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Health Report: Parents Provide Best Defense Against Drug Abuse; Obesity May Lead To Cancer

  • Kevin Foley

In this week's edition of the RFE/RL Health Report, correspondent K.P. Foley reports on a new survey of young people who say they want their mothers and fathers to act like parents, not friends. This issue also includes an update on the worldwide effort to combat obesity and its associated burdens on society.


Experts Say Parental Involvement Key To Children's Behavior

Washington, 23 February 2001 (RFE/RL) -- As European health ministers and youth affairs ministers met in Stockholm to confront the problem of young people and alcohol abuse, a private American foundation concluded that parents provide the best defense against drug and alcohol abuse and smoking.

Columbia University's National Center on Addiction and Substance Abuse presented its annual survey this week on the attitudes of youth towards substance abuse, and the organization says the results reinforce the view that strong parents make strong children.

The center conducts a survey each year of a sample of boys and girls between the ages of 12 and 17. This year, 1,000 youths were questioned on the topics of smoking, drinking, and drug use.

Former U.S. Department of Health and Human Services Secretary Joseph Califano is president of the center. He told reporters that the survey's results make clear that parents must not be afraid to make and enforce rules or be involved in the details of their child's life. Califano said mothers and fathers should be parents to their children and not -- using the American slang term for friends - pals.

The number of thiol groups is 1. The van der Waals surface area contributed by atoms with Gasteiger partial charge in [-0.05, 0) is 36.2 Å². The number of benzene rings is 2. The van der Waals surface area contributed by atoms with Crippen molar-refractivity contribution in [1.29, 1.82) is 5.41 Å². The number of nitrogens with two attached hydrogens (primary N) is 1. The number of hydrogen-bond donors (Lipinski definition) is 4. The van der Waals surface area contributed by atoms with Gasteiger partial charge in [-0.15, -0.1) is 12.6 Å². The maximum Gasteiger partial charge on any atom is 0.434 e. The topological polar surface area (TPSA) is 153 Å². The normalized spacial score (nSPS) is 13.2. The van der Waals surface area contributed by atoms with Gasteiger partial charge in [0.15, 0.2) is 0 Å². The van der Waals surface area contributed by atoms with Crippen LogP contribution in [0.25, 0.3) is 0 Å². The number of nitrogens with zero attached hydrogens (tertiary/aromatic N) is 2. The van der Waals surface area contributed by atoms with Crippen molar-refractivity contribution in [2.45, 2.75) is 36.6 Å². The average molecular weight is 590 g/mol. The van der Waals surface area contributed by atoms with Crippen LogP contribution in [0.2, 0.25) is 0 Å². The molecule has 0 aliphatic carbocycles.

"The loud and clear message of the survey is this: moms and dads should be parents to their children, not pals. Mothers and fathers who are parents rather than pals can greatly reduce the risk of their children smoking, drinking, and using drugs. They can counter negative media influences and the prevalence of marijuana and other drugs in a teen's world."

Califano said the center calls these mothers and fathers "hands-on," parents. That means they are parents who consistently set down rules and expectations for behavior and who monitor what their teen does.

The youth survey concluded that "hands-on" parents have teens at substantially lower risk of smoking, drinking, and using illegal drugs than the average teen.

Califano said it makes no difference whether a child lives with one parent or two.

"Whatever the family structure, whether the teen lives with both parents, a single mom or a single dad, their risk of smoking, drinking, or using illegal drugs in 'hands-on' households is dramatically lower than the risk for the average teen."


Experts See Link Between Obesity, Cancer

The World Health Organization (WHO) says obesity is now recognized as a disease in its own right. The United Nations agency also says there is "an escalating epidemic of overweight and obesity," in the industrialized countries of North America and Europe -- including Eastern Europe and the former Soviet Union.

International experts have settled on a measurement called the Body Mass Index (BMI) for determining when a person is obese. The BMI is a ratio of weight to height and is obtained by dividing weight in kilograms by height in meters squared. A BMI of 30.0 is considered obese. Heredity may play some role in obesity, but experts agree that obesity is caused by consuming more kilocalories than the body needs for fuel. Excess kilocalories are stored as fat.